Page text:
A carefully constructed estate plan is vital to ensuring your legal wishes can be understood, respected and executed. By taking control of these matters now, your chosen representatives, who most likely will be amidst their own bereavement, will have a clear and effective framework for your estate on death, or control over your financial and personal affairs on incapacity, avoiding additional stress, expense and delay.
Estate planning often calls for more than a ‘simple’ will. Superannuation, life insurance, family trusts or blended families, may mean you need something more. Tax implications, stamp duty, asset protection and distribution strategies must be carefully considered.
Wills & Testamentary Trust Wills
A valid will allows you to nominate the beneficiaries who receive your assets. If you do not have a will, the intestacy laws of New South Wales will control who receives those assets.
Only personally held assets, e.g. your home, property, shares, car, cash etc can be distributed via a will. Assets held in other ways will not fall within the scope of your will. These assets can include property owned as joint tenants, most superannuation and life insurance proceeds and assets held in discretionary trusts.
A testamentary trust in a will comes into effect after your death. Assets can be protected in the testamentary trust and managed in accordance with its terms. A testamentary trust may offer tax advantages and can be suitable for beneficiaries who may be vulnerable, require special care or be less financially or mentally capable of managing the inheritance on their own.
Enduring Powers of Attorney
A power of attorney is a powerful legal document in which you appoint a trusted person to attend to financial matters like pay your bills, arrange insurance or manage property. A power of attorney can be general, specific, corporate or enduring.
An enduring power of attorney is important because it operates even when you have lost capacity to make legal and financial decisions and manage your own legal and financial affairs. A loss of capacity can arise with the onset of dementia or other mental or physical conditions that impact cognitive functioning. If you have already lost capacity, it is too late to make an enduring power of attorney.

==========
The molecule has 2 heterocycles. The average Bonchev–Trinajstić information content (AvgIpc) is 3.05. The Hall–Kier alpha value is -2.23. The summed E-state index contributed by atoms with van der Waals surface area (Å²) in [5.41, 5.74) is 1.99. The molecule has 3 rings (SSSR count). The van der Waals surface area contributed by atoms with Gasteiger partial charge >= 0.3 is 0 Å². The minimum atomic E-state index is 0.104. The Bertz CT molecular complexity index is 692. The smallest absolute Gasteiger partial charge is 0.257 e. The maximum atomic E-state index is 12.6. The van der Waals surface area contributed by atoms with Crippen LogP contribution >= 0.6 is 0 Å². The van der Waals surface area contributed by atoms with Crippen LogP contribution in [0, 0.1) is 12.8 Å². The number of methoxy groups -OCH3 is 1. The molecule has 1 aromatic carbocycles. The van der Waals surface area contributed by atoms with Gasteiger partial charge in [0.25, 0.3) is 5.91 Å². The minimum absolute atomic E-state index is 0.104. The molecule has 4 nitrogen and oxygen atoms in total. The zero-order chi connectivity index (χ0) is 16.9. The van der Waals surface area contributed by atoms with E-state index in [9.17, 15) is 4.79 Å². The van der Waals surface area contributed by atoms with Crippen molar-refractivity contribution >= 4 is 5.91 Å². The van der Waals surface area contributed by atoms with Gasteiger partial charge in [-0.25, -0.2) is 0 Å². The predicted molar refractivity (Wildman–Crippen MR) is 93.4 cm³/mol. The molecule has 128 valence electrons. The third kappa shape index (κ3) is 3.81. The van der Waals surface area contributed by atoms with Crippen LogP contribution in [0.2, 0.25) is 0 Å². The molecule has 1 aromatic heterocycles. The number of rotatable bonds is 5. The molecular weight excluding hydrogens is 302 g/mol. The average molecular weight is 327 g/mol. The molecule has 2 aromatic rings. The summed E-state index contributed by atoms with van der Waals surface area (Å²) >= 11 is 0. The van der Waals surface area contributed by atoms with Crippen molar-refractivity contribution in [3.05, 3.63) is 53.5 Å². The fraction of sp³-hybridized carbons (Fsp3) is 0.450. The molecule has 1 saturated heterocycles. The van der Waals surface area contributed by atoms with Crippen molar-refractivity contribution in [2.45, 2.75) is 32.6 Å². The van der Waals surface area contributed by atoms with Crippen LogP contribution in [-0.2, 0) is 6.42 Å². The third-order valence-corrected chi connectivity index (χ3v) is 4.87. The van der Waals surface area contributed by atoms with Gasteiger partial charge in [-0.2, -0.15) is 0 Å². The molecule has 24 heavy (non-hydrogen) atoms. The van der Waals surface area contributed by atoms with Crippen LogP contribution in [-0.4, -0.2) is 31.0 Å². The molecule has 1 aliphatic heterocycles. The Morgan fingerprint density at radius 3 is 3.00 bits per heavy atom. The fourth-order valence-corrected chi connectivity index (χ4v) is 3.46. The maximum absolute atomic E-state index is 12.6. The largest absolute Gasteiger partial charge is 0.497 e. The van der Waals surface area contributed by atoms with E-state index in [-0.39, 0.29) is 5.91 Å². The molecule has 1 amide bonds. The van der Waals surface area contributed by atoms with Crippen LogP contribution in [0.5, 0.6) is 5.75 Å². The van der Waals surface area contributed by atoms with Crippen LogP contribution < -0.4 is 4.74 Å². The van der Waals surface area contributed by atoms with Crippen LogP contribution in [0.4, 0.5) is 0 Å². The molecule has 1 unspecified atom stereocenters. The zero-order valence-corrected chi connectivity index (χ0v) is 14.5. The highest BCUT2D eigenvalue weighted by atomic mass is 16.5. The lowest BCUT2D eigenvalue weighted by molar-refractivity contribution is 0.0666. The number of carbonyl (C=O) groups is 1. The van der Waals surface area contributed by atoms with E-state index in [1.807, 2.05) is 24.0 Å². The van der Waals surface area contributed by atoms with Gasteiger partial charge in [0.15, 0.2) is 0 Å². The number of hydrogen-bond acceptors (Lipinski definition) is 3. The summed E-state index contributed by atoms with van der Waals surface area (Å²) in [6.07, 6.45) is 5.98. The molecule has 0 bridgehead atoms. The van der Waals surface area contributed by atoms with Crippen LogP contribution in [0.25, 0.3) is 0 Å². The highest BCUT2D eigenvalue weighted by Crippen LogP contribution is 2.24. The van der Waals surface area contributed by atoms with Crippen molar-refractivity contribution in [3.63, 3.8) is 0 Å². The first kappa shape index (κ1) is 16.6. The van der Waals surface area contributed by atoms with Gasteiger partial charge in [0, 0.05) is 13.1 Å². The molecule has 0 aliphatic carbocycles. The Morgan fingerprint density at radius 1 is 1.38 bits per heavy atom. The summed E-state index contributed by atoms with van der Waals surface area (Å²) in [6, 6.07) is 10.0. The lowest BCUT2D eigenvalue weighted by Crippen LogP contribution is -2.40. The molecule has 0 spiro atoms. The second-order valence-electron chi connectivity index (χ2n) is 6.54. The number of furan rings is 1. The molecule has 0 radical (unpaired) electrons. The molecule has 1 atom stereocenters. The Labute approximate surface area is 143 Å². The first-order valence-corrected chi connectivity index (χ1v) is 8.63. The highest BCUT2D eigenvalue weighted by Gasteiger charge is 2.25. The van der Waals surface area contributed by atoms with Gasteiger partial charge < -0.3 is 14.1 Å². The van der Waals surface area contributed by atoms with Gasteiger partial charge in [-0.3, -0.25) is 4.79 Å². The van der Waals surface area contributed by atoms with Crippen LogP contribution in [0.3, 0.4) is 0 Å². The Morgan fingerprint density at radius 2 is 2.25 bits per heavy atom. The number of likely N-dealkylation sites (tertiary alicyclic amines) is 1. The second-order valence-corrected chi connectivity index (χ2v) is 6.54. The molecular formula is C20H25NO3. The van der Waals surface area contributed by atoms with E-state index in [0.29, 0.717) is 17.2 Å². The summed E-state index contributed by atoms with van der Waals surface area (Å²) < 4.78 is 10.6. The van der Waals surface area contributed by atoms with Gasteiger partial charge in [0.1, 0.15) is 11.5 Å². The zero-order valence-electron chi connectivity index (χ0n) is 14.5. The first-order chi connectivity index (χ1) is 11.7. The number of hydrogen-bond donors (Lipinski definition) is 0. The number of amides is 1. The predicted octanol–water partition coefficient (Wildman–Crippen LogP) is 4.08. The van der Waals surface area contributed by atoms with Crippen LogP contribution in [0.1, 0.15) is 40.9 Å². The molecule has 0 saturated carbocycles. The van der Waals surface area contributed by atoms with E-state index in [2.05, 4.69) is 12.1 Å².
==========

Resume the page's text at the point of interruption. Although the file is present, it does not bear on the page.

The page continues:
If you do not make an enduring power of attorney and you lose capacity, there is a very real possibility that the NSW Civil and Administrative Tribunal will nominate who should handle your financial affairs on your behalf.
Superannuation & Life Insurance
Superannuation and life insurance are often the largest assets of an estate. However superannuation death benefits do not automatically form part of your personal estate in your will. Life insurance, may or may not be linked to your superannuation fund which may have tax impacts for beneficiaries. Similarly, superannuation benefits can be paid in different ways which present different tax considerations.
A valid, binding death benefit nomination (sometimes referred to as the “super will”) can ensure the funds are directed to your intended beneficiaries. Otherwise, the trustee of your super fund has discretion to decide who receives your superannuation death benefits. In the case of self managed superannuation funds the trustee paying the death benefit is often a family member, or acting in a personal capacity or as an officer of the corporate trustee.
Enduring Guardianship Appointments
An enduring guardianship allows you to appoint a trusted individual to be your guardian should you become incapable of making lifestyle decisions or giving consent to medical treatment.
While your next of kin may be able to make certain decisions on your behalf, there are limitations to what they can do. If you do not appoint a guardian and you lose capacity, the NSW Civil and Administrative Tribunal may need to become involved as they hold the default power to nominate who should make your lifestyle decisions and consent to medical treatment on your behalf.If you have already lost capacity, it is too late to make an enduring guardianship appointment.
The enduring guardianship appointment gives your appointed guardian the best flexibility to make lifestyle and health decisions based on your particular evolving situation as it presents itself.